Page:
Walks near Paris
A Walk through a Parisian Cité
Having visited the Ile de Brise a few weeks ago, we are inviting you to follow us today on another spontaneous walking trip to the outskirts of Paris – one with a difference, however, inasmuch as we will be climbing down several notches on the social ladder.
Which is why, instead of boats and landscaped gardens, today we offer you allotments and scruffy municipal parks. And high-rise buildings. There is not a single place on this walk where you don’t see at least one of those.
I got the itinerary of the walk from a book called “Balades dans la nature” – which only goes to show that the French word “la nature” is only a very loose translation of its English counterpart. As a matter of fact, there is practically no “nature” (in the English sense) at all on this walk.
I must also warn you that the walk is interesting, by which I mean culturally interesting, rather than pretty – and that much of its interest lies in the fact that it is a good and relatively safe way of taking a peek at the dreaded “cités”, the French public housing estates that were made famous throughout the world some years ago by Mathieu Kassovitz’s daunting and terrifying movie “La Haine“
The walk starts at the Metro stop Gallieni in eastern Paris. Walk underneath the bridge and turn immediately right into the Avenue des Camelia. Turn left into Avenue des Roses and right into Rue du General Leclerc, past suburban flower gardens and allotments …
… before making a right turn into Rue Charles Delescluze. Cross the motorway and turn right into the park Jean Moulin, a typically wonderful piece of 1970s urban planning, a scruffy and featureless expanse of grass that is surrounded on all sides by either high-rise buildings or six-lane freeways.
And what, the local council must have asked, do the residents of this housing estate need more than anything else? Yes: a monumental piece of sculpture that celebrates some event or other that happened many years before most of the local inhabitants were born (or have arrived in France, at any rate).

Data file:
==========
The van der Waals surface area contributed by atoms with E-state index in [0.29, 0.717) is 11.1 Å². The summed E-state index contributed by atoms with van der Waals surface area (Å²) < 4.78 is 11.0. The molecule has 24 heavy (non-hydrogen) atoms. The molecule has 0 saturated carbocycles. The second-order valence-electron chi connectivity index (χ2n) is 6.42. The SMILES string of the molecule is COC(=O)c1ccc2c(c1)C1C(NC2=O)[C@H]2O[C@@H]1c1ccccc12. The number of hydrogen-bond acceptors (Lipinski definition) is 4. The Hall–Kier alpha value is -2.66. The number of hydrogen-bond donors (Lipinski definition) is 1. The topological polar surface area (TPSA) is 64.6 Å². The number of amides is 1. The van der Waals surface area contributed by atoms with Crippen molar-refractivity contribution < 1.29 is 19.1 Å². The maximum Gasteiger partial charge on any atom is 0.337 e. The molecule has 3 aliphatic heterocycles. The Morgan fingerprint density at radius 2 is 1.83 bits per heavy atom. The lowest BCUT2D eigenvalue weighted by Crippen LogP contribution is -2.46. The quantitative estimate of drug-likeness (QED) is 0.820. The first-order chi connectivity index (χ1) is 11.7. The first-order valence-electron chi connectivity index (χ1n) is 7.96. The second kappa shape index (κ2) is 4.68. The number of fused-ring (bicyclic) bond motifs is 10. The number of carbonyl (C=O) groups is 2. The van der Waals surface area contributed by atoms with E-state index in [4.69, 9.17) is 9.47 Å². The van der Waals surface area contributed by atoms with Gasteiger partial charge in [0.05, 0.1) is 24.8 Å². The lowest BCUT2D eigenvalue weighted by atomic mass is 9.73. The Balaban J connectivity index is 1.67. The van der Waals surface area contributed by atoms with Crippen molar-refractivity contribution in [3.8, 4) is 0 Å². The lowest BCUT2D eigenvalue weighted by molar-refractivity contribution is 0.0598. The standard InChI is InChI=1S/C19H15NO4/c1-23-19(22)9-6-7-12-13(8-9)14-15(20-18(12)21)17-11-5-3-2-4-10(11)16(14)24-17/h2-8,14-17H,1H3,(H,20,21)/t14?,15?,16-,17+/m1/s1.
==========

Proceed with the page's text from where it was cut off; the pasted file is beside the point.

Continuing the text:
The park appears to be where the local youth congregates, to play soccer, to smoke funny looking cigarettes or to do whatever it is that local youth in areas like this are doing to keep themselves amused. (Warning: do not do this walk at night. Leave all your valuables behind. Refrain from any ostentatious display of jewelry and expensive watches. And I am saying this only half in jest.)
Leave the park through the exit on Rue Blanche, turn right and then left into Rue Bain. Continue straight into the Sentier des Guilands, a stairway that leads you to the foot of the hill, past one of the quaintest and most “nostalgic” neighbourhoods of Paris.
This is how Paris’s suburban working classes lived before areas like it were “cleaned up” and their inhabitants were moved to the cités.
At the foot of the hill, down Rue de la Fraternité, there is more nostalgia, albeit in a slightly more urban setting: at times, you feel you have travelled back in time to the 1940s.
Cross the Avenue de la Republique into Rue de la Liberté, and after turning left into Rue de l’Egalité, you half expect to run into Madame Desfarges knitting on the Place de la Guillotine around the corner, but instead, what you will see is something quite different: tiles.
When the local council wanted to redecorate this town square on the top of Rue Robespierre, they took the unusual step of asking the local town folks what they wanted, and it turned out that this was what they wanted: tiles – like the ones they have in Barcelona, particularly in Gaudi’s Parc Guell. Barcelona, the tile-covered (but of course!) information board told us, was what inspired this piece of urban regeneration.
The results are surprisingly beautiful.
Beauty alone, however, it turns out, does little to resolve underlying problems of inner city areas. The beautifully tiled water fountain “has not worked in ages”, as a grumpy old resident complained to us when he saw us taking pictures. While the back of the information board, on closer inspection, had been brutally vandalized.
Sobering, really, if you think about it, putting it into the context of your other observations of the day, and more than enough to chew on on your way home. (Metro Robespierre is a short walk down the street.)